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Chronic illness and iron deficiency often go hand in hand. When you are iron deficient you feel tired and can have pale, dry skin, heart palpitations, headaches, and dizziness. Your doctor can order a blood test to determine if you iron deficiency or have difficulty absorbing iron.
Once some people start supplementing with iron they report feeling an increase in energy. It all depends on how low your iron stores were to begin with and how well your body absorbs iron. Even if you don’t feel it immediately, you will most likely feel the fatigue lift within a few days or weeks. Supplementing with iron can be especially effective when a woman is menstruating. Because women lose iron during that time, an iron supplement may help give them a boost.
CoQ10, or coenzyme Q10, is a naturally occurring substance, which the mitochondria use to produce energy and which makes our muscles contract correctly. It’s also a strong antioxidant. Research on CoQ10 is still in the early stages, but research shows that it may help to prevent heart disease.
Because of its cardiovascular benefits, some people feel improvement in their cardiac symptoms when they take CoQ10. Some even report a reduction of heart palpitations, which are a common symptom of Lyme disease.
Remember, if you have heart palpitations, it’s important to be evaluated by a doctor before taking anything new. CoQ10 should also be used under a doctor’s supervision, because it can increase the risk of bleeding and lower blood sugar.
You’ve probably heard that B12 shots are instant pick-me-ups, but some also experience a rapid reduction in fatigue after taking a B12 supplement. Because the B vitamins are water soluble, they are absorbed more quickly into the body than fat soluble vitamins, like A,D,E, and K.
People with Lyme disease often feel tingling in their hands and feet but report that it goes away after B12 supplementation. It’s important to note that if you are severely deficient in B12 it may take a while to notice a difference in energy and other symptoms of B12 deficiency, like tingling, muscle weakness, and dizziness.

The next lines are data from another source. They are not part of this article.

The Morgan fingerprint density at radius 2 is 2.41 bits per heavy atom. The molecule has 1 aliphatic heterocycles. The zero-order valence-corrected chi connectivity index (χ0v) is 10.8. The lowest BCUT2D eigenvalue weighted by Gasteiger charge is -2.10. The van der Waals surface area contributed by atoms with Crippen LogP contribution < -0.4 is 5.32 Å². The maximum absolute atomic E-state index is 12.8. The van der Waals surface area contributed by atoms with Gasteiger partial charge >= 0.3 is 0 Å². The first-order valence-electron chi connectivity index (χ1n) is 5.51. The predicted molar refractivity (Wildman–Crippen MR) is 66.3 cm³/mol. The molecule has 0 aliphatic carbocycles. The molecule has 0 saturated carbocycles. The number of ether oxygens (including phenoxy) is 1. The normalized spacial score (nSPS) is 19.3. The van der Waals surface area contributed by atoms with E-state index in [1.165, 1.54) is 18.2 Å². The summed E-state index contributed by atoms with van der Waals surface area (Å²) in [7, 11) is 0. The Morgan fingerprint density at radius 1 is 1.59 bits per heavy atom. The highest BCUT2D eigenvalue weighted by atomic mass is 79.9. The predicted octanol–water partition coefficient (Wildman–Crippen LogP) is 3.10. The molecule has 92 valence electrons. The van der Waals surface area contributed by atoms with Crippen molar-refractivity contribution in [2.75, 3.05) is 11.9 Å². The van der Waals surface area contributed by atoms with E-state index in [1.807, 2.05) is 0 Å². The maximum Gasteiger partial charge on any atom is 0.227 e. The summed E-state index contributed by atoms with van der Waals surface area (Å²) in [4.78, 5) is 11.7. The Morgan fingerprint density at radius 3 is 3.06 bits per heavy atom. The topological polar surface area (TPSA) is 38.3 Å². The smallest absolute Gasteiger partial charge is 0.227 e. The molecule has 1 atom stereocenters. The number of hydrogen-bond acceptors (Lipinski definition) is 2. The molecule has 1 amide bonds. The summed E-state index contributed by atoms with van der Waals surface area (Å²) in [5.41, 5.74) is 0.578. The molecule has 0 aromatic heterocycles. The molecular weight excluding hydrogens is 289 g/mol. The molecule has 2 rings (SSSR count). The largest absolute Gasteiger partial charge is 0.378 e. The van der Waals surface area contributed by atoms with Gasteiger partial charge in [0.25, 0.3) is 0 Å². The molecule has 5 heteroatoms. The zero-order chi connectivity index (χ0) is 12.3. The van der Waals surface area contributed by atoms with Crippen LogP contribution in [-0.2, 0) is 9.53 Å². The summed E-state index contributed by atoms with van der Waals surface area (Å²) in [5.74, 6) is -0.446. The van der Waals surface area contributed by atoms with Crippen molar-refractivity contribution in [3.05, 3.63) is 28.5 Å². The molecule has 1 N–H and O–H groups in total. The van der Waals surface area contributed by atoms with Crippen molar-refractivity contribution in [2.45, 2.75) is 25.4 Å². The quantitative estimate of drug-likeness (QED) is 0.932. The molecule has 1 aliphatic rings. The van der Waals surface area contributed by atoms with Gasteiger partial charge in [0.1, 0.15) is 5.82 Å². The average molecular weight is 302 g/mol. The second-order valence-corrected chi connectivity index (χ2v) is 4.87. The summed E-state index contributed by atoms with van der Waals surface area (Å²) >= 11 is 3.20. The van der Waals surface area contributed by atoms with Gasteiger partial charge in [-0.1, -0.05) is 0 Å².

ATP stands for adenosine triphosphate. It’s the chemical in the body that powers the cells. In the body ATP is produced during the Krebs Cycle, which is basically how cells metabolize and create energy in the body.
Some people with chronic fatigue report a significant increase in energy levels when taking ATP. In fact, when they don’t take it they feel tired and sluggish. Also, because ATP works in the muscles it can help to ease muscle pain.
Remember, supplements and herbs for Lyme disease will have a different effect on everyone, depending on the unique chemistry of each individual. Work with your doctor to find the best supplements for you and your health issues during Lyme disease treatment. Whether you can feel them working or not, supplements are an important addition to any health plan.
This article was first published on ProHealth.com on March 27, 2018 and was updated on July 25, 2019
Kerry J. Heckman is a freelance writer and therapist based in Seattle. She authors a wellness and lifestyle blog called Words Heal [kerryjheckman.com] and writes about health, chronic illness, and travel. You can also follow her healing journey on Twitter [@kerryjheckman] and Instagram [@kerryjheckman].